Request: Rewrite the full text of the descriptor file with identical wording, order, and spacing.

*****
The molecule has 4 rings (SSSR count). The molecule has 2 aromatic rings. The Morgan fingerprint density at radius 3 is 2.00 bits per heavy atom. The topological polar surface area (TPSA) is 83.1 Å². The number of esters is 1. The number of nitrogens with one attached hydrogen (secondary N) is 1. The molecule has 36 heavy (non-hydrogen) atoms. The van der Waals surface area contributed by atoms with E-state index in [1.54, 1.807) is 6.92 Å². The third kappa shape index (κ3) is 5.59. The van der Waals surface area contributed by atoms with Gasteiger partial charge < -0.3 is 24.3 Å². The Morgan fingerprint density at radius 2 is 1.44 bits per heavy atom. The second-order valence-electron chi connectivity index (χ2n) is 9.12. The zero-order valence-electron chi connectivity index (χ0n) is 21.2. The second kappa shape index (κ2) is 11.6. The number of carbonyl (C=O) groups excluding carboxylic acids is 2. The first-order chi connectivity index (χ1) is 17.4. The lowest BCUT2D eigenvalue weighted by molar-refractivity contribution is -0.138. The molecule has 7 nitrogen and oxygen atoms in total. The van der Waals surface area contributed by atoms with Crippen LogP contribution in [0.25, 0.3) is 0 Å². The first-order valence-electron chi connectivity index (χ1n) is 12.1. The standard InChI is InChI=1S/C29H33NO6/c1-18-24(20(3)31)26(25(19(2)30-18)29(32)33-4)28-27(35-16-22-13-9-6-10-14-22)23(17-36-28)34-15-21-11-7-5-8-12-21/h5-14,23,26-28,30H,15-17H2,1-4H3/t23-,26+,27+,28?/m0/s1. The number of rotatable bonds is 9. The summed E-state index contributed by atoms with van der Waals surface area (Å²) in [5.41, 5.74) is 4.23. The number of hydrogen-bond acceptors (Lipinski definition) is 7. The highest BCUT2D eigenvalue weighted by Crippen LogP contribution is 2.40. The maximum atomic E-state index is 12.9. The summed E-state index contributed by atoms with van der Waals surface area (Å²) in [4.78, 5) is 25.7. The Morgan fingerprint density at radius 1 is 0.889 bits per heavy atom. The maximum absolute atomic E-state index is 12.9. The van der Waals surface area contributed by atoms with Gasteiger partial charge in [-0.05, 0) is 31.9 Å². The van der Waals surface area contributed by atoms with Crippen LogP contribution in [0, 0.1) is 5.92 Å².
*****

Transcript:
The molecule has 4 rings (SSSR count). The molecule has 2 aromatic rings. The Morgan fingerprint density at radius 3 is 2.00 bits per heavy atom. The topological polar surface area (TPSA) is 83.1 Å². The number of esters is 1. The number of nitrogens with one attached hydrogen (secondary N) is 1. The molecule has 36 heavy (non-hydrogen) atoms. The van der Waals surface area contributed by atoms with E-state index in [1.54, 1.807) is 6.92 Å². The third kappa shape index (κ3) is 5.59. The van der Waals surface area contributed by atoms with Gasteiger partial charge < -0.3 is 24.3 Å². The Morgan fingerprint density at radius 2 is 1.44 bits per heavy atom. The second-order valence-electron chi connectivity index (χ2n) is 9.12. The zero-order valence-electron chi connectivity index (χ0n) is 21.2. The second kappa shape index (κ2) is 11.6. The number of carbonyl (C=O) groups excluding carboxylic acids is 2. The first-order chi connectivity index (χ1) is 17.4. The lowest BCUT2D eigenvalue weighted by molar-refractivity contribution is -0.138. The molecule has 7 nitrogen and oxygen atoms in total. The van der Waals surface area contributed by atoms with Crippen LogP contribution in [0.25, 0.3) is 0 Å². The first-order valence-electron chi connectivity index (χ1n) is 12.1. The standard InChI is InChI=1S/C29H33NO6/c1-18-24(20(3)31)26(25(19(2)30-18)29(32)33-4)28-27(35-16-22-13-9-6-10-14-22)23(17-36-28)34-15-21-11-7-5-8-12-21/h5-14,23,26-28,30H,15-17H2,1-4H3/t23-,26+,27+,28?/m0/s1. The number of rotatable bonds is 9. The summed E-state index contributed by atoms with van der Waals surface area (Å²) in [5.41, 5.74) is 4.23. The number of hydrogen-bond acceptors (Lipinski definition) is 7. The highest BCUT2D eigenvalue weighted by Crippen LogP contribution is 2.40. The maximum atomic E-state index is 12.9. The summed E-state index contributed by atoms with van der Waals surface area (Å²) in [4.78, 5) is 25.7. The Morgan fingerprint density at radius 1 is 0.889 bits per heavy atom. The maximum absolute atomic E-state index is 12.9. The van der Waals surface area contributed by atoms with Gasteiger partial charge in [-0.05, 0) is 31.9 Å². The van der Waals surface area contributed by atoms with Crippen LogP contribution in [0, 0.1) is 5.92 Å².